With more than 2 million deaths worldwide—over 460,000 in the United States—from COVID-19, it’s important to use all tools available to stop the
disease from spreading. In addition to wearing a mask, staying 6 feet away from others, and washing hands often, experts recommend getting vaccinated against COVID-19 as soon as possible. This is especially true for people with heart conditions because
they have a higher risk of severe illness from the disease.
Vaccine supply is limited, but more doses will become available in the coming weeks and months. Meanwhile, the phased rollout of the vaccine prioritizes older age groups and patients with certain medical conditions who are at increased risk of hospitalization
and death from COVID-19. The Centers for Disease Control and Prevention (CDC) recommends that people 16 to 64 years old with underlying health conditions—including heart conditions—be among those who receive the vaccine before the general
The American College of Cardiology (ACC) has issued a health policy statement to help guide vaccine distribution among patients with heart conditions until vaccine supply
increases. In reviewing the evidence showing that cardiovascular conditions contribute to the risk for adverse outcomes with COVID-19, the statement urges prioritizing the most vulnerable patients. The authors outline a strategy to weigh the risk
of certain heart conditions while considering exposure risk, disparities, health care access, advanced age, and the presence of other risk factors and diseases.
The statement encourages people living with heart conditions to know if they are at high risk for severe COVID-19 illness and to prioritize getting vaccinated. It’s important to note that all patients with heart disease have increased risk with
COVID-19 and should get the vaccine quickly.
Heart Disease and COVID-19
The ACC statement reviews the evidence showing adverse outcomes associated with certain heart-related risk factors, such as high blood pressure. In a U.S. study of 11,721 patients, high blood pressure was found in 46.7% of patients with COVID-19. Additional
studies—one from New York City and a larger one from China—show a higher proportion of people with high blood pressure among those admitted to intensive care units than those who were not. The authors conclude that all patients with high
blood pressure should be considered at increased risk for adverse events from COVID-19.
Heart failure is clearly a risk factor for poor outcomes, the authors write. Patients who have symptoms or need to be hospitalized for worsening heart failure should be considered at highest risk, according to the statement. Among a cohort of 31,461 patients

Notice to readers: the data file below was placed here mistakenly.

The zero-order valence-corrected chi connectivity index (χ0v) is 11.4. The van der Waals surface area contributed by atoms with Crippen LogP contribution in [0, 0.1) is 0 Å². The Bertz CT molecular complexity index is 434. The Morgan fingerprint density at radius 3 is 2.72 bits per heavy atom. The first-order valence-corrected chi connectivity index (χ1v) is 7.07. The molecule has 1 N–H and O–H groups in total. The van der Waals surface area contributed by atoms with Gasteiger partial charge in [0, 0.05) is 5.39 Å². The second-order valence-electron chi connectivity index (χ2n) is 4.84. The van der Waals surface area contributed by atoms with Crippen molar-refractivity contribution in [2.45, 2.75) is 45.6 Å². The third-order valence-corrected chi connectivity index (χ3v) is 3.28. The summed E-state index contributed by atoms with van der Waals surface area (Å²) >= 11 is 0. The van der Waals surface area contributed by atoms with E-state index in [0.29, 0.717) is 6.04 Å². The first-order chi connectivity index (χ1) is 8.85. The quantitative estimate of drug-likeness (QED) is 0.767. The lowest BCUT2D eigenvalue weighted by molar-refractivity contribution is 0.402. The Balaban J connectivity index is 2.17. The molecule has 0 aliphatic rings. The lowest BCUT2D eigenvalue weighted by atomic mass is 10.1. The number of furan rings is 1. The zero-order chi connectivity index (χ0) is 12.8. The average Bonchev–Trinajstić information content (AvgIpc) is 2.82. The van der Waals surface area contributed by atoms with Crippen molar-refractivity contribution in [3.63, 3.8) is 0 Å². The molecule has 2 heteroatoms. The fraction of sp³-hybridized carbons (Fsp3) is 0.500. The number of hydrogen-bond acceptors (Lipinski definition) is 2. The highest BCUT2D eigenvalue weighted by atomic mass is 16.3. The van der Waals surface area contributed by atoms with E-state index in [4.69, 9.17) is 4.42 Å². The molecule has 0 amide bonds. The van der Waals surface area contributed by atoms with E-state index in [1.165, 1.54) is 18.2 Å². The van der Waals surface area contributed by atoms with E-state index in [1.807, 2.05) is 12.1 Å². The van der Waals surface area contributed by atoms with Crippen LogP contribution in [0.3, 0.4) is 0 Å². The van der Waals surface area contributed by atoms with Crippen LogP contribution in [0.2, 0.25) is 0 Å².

with COVID-19 across the U.S., 7.3% had a history of heart failure. And among those who died, there was a higher proportion of those with heart failure compared with those who survived.
People with heart conditions such as atherosclerotic cardiovascular disease (ASCVD) and abnormal heart rhythms should be considered high risk for poor outcomes as well, according to the statement. Having more than one medical condition increases odds
of severe illness, too.
The degree of one’s disease—for example well-controlled vs. uncontrolled high blood pressure or non-obstructive vs. obstructive coronary artery disease—also affects the chances of severe illness. When describing the odds of severe COVID-19
based on underlying heart conditions such as ASCVD, the authors examined those nuances of risk. They conclude that those with advanced cardiovascular disease should have priority over those with well-managed disease.
Other Considerations for COVID-19 Risk
But underlying heart and other medical conditions are only part of what’s needed to understand someone’s overall risk. The statement emphasizes the need to consider exposure risk along with clinical risks. The new coronavirus spreads from
person to person, so being around other people increases the chance of getting the disease. This exposure risk is tied to how much and how long someone interacts with others. For example, health care workers, first responders, and bus drivers are
among those with higher exposure risk because of the nature of their jobs. A person with many medical conditions who requires in-person health visits will have a higher exposure risk as well.
Racial, ethnic, and socioeconomic disparities also factor into increased risk for poor outcomes—including death—from COVID-19. Reports from the CDC show that Blacks and non-Black Hispanics/Latinos had nearly 3 times the risk for death with COVID-19 compared to White/Non-Hispanic persons. There are many reasons for this disparity. It may be in part because members of these populations
are more likely to be among essential workers with more exposure risk or to reside in multigenerational households (grandparents, parents, and children living together). In addition, these populations have higher prevalence of existing heart risk
factors and disease. Access to medical care also may contribute to this disparity. For example, the number of hospitals and beds in intensive care units tends to be lower where people of color live, and in poor or rural areas, the authors write.
As the vaccine rolls out, the considerations outlined in the ACC health policy can help inform vaccine distribution plans and can serve as a starting point for discussions among clinicians and their patients about overall health and risk of COVID-19 infection.
This statement shows how important it is for patients to understand their health status throughout their life journey.
The main message is clear: Get a COVID-19 vaccine as soon as you can—and wear a mask, stay 6 feet away from others, and wash your hands often. All these steps put together will help protect communities against the disease and lead us one step closer
to ending the pandemic.
For more information, go to CardioSmart.org/COVID19vaccines. Find links to state health departments at CDC.gov/COVIDVaccine.